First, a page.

There’s silence at the table now that the drinks are decided, and, for a second or two, the reality of whom I’m with smacks me hard across a peach-fuzzed cheek. This is the man who made Nancy Sinatra a star, delivering her to the top of the charts with songs so beloved they could start playing in this bar any moment. He recorded under-appreciated but outstanding albums of his own, too —records so eccentric that they rarely penetrated the mainstream but nonetheless so good they more than justify the commitment, energy, and substantial cash it now takes to track them down. He discovered and produced Duane Eddy, ‘The Titan of Twang’, so named because of the resonant sound the two of them coaxed from Duane’s guitar, and also ran record labels, instigating the career of other influentials, including Gram Parsons, who’d gone on to join The Byrds, and Phil Spector, whose ‘Wall of Sound’ was arguably a refinement of techniques he’d witnessed Lee using while working as his apprentice.

Merely a handful of these facts should have guaranteed his spot in the Rock and Roll Hall of Fame, and yet here he is, unrecognised, sitting so close that I can see the nostril hair poking from his nose. His girlfriend, meanwhile, is buying me a Margarita with money plucked from his very pocket. No wonder he’s looking at me, head slightly cocked, as though he’s waiting for me—or even daring me — to speak.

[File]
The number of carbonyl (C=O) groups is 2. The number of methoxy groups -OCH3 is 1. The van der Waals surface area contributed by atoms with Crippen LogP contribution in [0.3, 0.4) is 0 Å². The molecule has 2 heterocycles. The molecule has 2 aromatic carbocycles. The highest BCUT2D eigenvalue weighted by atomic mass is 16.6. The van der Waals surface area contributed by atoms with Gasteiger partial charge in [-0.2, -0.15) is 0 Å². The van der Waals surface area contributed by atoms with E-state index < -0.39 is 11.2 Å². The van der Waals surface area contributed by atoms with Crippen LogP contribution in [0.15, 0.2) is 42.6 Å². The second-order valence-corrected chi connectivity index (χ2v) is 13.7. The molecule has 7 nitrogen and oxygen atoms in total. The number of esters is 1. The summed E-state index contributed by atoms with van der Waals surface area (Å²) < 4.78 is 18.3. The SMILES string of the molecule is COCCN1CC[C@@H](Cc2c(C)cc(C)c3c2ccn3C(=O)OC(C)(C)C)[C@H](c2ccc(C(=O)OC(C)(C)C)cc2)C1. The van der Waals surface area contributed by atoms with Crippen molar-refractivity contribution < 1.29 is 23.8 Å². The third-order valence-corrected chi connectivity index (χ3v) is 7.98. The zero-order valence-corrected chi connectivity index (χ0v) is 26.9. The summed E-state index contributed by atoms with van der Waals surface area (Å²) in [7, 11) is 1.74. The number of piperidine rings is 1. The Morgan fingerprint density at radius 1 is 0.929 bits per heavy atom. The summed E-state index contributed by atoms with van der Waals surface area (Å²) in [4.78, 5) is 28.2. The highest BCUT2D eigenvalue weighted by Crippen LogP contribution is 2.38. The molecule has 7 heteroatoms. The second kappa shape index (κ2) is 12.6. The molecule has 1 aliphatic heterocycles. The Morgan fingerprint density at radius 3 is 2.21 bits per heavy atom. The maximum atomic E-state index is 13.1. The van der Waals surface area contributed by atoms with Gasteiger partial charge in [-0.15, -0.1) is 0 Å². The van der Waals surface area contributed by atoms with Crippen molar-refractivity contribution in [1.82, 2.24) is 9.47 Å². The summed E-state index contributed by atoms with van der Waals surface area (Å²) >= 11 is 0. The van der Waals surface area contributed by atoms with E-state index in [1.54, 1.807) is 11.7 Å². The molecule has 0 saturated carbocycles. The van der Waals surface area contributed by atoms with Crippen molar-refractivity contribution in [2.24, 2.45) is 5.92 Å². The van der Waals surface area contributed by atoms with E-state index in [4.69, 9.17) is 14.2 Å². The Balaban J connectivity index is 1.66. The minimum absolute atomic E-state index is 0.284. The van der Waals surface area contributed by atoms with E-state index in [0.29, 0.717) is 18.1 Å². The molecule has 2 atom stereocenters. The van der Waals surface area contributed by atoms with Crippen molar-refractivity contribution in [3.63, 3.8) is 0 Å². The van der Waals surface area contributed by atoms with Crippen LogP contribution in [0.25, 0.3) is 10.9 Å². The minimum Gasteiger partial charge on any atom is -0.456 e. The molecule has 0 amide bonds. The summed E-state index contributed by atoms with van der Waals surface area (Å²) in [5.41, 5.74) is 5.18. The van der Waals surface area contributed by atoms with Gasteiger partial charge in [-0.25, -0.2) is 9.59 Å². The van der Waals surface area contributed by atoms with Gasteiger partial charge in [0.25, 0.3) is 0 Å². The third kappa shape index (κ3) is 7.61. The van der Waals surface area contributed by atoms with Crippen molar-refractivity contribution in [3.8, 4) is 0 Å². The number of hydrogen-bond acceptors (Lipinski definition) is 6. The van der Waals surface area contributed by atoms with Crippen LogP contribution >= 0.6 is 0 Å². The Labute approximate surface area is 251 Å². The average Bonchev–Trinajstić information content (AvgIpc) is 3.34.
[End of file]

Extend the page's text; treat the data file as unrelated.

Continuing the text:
‘So,’ I panic, ‘how’s the trip been so far?’

‘Oh, fine, fine,’ he replies, pulling a cigarette from his packet, immune to the banality of the question. ‘We’ve just been seeing a few people, wandering around. We’re going for steaks with Sonic Youth later.’

There’s a trace of adolescent pride in this last statement, as if he’s a long-term fan of this celebrated New York band. As Jeane returns, he names the restaurant, as though this underlines the honour.

‘Your Margarita is coming,’ Jeane announces gaily, sinking back down beside her older companion. ‘I told them to salt it. That’s how you’re meant to drink them.’

The waiter arrives soon afterwards. My Margarita is huge, with giant rocks of salt clinging like frosted jewels to the rim of a glass the size of a mediaeval goblet.

‘Go on, then, try it,’ Jeane says impatiently. ‘How is it?’

I lean over the table and suck on a straw that dangles from the pastel green slush.

‘That’s good,’ I wince. ‘That’s really good.’

It’s actually acutely sour and cold enough to crack my teeth, but I hoist my glass over the table.

‘Cheers,’ I say.

Lee raises his Chivas warily for the toast, keen to make sure no salt falls into his drink. Jeane’s less fussy and bangs her glass carelessly against ours.

‘Cheers,’ she laughs, caricaturing my accent. ‘Enjoy your Margarita.’

Muzak plays gently in the background. Voices bounce off the ceiling. I wonder how much my drink cost.


© 2015 Wyndham Wallace / Jawbone Press